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A&E >  Food

Farmer’s beer soup from a top chef will get you through any cold snap

By Kate Krader Bloomberg

Let us now praise the virtues of soup: There’s no better food for this time of year, holiday cookies notwithstanding. A bubbling pot is the best antidote to the outer chill. Beyond that obvious appeal, it’s also one of the most forgiving dishes you can make – no small relief in the middle of the relentless holiday season.

Unlike baking, in which precision is key, and an errant tablespoon or two of butter can wreak havoc on a pastry, or roasting, in which a couple of additional minutes can spell disaster for a chicken or pork loin, soup can absorb just about anything you throw at it.

Too much salt? Stir in a little milk or cream, or add a raw potato to absorb some of the over-seasoned liquid. Too watery? Just keep simmering to intensify the broth. While the tomato and chicken noodle classics function as the food world’s version of fuzzy slippers, let’s make way for a new standard: beer soup.

“This is a favorite soup in Alsace, where we use a lot of beer in cooking,” writes Gabriel Kreuther in his new “The Spirit of Alsace, a Cookbook,” with Michael Ruhlman (Abrams; $60). It’s a golden, thick concoction made with chicken stock, plenty of onions, a smoky piece of pork and the namesake ingredient. It’s one of more than 170 recipes that Kreuther, chef-owner of his eponymous two Michelin-starred restaurant in Midtown Manhattan, grew up with.

Other dishes include his famed tarte flambée, topped with the fresh cheese fromage blanc and bacon; directions for making your own liverwurst; and choucroute garni, the gut-busting Alsatian dish that features sauerkraut and an array of sausages and ribs. Nothing went to waste when Kreuther was growing up on a farm in northeastern France that borders Germany. Leftover roast would become the filling for stuffed potatoes, and the potato trimmings would become pancakes.

Even if your name isn’t Homer Simpson, beer soup has obvious appeal. When he was chef at the Modern in New York, Kreuther says the version he made there was so popular, he had to make it by the gallon: “I had people have one, and then they ordered a second.” To fancy it up, he would garnish it with scallops, uni and ruby-red shrimp from Maine.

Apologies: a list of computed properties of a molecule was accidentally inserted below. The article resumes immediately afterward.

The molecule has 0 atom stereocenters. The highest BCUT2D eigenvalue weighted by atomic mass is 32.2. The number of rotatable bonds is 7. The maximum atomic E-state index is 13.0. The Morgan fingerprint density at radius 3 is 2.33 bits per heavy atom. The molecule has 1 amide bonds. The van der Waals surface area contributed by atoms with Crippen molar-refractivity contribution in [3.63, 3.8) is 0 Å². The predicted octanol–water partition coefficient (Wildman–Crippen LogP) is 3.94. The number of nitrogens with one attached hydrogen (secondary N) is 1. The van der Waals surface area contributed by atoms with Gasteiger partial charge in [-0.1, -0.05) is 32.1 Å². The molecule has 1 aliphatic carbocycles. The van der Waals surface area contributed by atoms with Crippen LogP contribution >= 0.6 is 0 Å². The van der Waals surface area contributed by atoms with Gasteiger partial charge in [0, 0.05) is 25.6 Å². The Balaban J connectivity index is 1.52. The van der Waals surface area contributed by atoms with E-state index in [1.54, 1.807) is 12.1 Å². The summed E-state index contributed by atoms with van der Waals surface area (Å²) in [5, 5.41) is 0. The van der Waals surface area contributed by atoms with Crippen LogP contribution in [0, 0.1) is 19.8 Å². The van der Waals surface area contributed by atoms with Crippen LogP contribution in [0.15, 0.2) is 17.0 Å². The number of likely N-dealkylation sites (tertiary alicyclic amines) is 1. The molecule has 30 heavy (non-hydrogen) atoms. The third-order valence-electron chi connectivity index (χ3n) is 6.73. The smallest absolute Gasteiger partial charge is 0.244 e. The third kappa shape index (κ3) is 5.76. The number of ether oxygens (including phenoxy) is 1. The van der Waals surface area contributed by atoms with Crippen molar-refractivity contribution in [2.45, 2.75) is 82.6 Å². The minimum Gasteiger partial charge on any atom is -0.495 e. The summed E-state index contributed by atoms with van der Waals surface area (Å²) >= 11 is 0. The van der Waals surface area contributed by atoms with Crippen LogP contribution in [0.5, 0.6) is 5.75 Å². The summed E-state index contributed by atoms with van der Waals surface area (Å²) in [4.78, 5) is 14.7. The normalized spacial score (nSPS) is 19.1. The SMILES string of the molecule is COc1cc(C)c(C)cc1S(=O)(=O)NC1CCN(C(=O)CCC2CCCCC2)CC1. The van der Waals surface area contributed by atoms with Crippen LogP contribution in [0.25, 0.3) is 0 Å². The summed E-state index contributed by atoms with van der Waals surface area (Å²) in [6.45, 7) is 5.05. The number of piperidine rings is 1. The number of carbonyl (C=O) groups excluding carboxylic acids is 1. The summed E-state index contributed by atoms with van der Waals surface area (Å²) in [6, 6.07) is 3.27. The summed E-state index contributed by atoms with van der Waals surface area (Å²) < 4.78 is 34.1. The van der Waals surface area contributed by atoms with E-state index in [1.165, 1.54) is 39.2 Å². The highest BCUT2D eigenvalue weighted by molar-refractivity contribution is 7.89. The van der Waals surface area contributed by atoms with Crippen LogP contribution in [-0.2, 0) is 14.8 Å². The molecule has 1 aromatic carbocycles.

But the soup is just fine without the high-end additions. It is wonderfully homey, reminiscent of a good French onion soup with the sweet bite of sautéed leeks and onions, the rich tang of sour cream and the pervasive smokiness of the ham in the mix.

The most notable taste, however, comes from the beer that makes up the soup’s base. It adds a compelling bitterness – offset by the sugar that’s stirred in at the end – and a heady punch, even if much of the alcohol has cooked off. You can also finish the soup with ground cardamom and cloves for maximum soothing effect.

“The spices create layers of flavor. It hits you, then fades away and keeps your interest going,” the chef observes. As to what beer to use for the all-important signature ingredient, Kreuther recommends a pilsner rather than a hoppy IPA, which can get too bitter when you reduce it. If you’re not drinking, a nonalcoholic beer will also produce a supremely comforting dish.

Farmer’s Beer Soup

3 cups diced onions

4 cups leeks, white and light-green parts only, cleaned and cut into ½-inch pieces

2 tablespoons butter

1 teaspoon salt, plus more to taste

1 pint good beer (malty, like a pilsner)

1 quart chicken stock

1 small smoked (not fresh) pork knuckle or ham hock

3 sprigs thyme

2 bay leaves

1 tablespoon black peppercorns

1 clove

1 cardamom pod

¾ cup sour cream, plus more to taste

2 tablespoons sugar

Freshly grated nutmeg, for garnish

Slurry made with 2 tablespoons cornstarch mixed with about 3 tablespoons cold water to the consistency of cream (optional)

Tie the thyme, bay leaves, peppercorns, clove and cardamom together in cheesecloth or a coffee filter.

In a large saucepan, combine the onions, leeks and butter. Cook over medium-high heat, stirring occasionally and adding the teaspoon of salt as you do, until translucent, about 12 minutes. Do not allow the onion to brown. Add the beer, bring to a simmer, and cook gently until reduced by half, about 15 minutes.

Add the chicken stock, pork knuckle and the herb package, and bring back to a simmer. Cover partially, about three-quarters of the way, and continue to simmer for 45 to 60 minutes.

Remove the pork knuckle and sachet. While the pork knuckle is still warm, separate the meat from the bone; discard the bone with the fat, and the gristle. Break down the meat by cutting it into smaller pieces or shred it by hand, and set aside.

Add the sour cream, sugar and nutmeg to the soup. Taste and adjust seasoning as necessary.

If the soup is too thin for your taste, stir in the slurry and simmer until thickened.

Add the meat and an additional dollop of sour cream if desired, and serve hot or warm.

Yield: 6 to 8 servings

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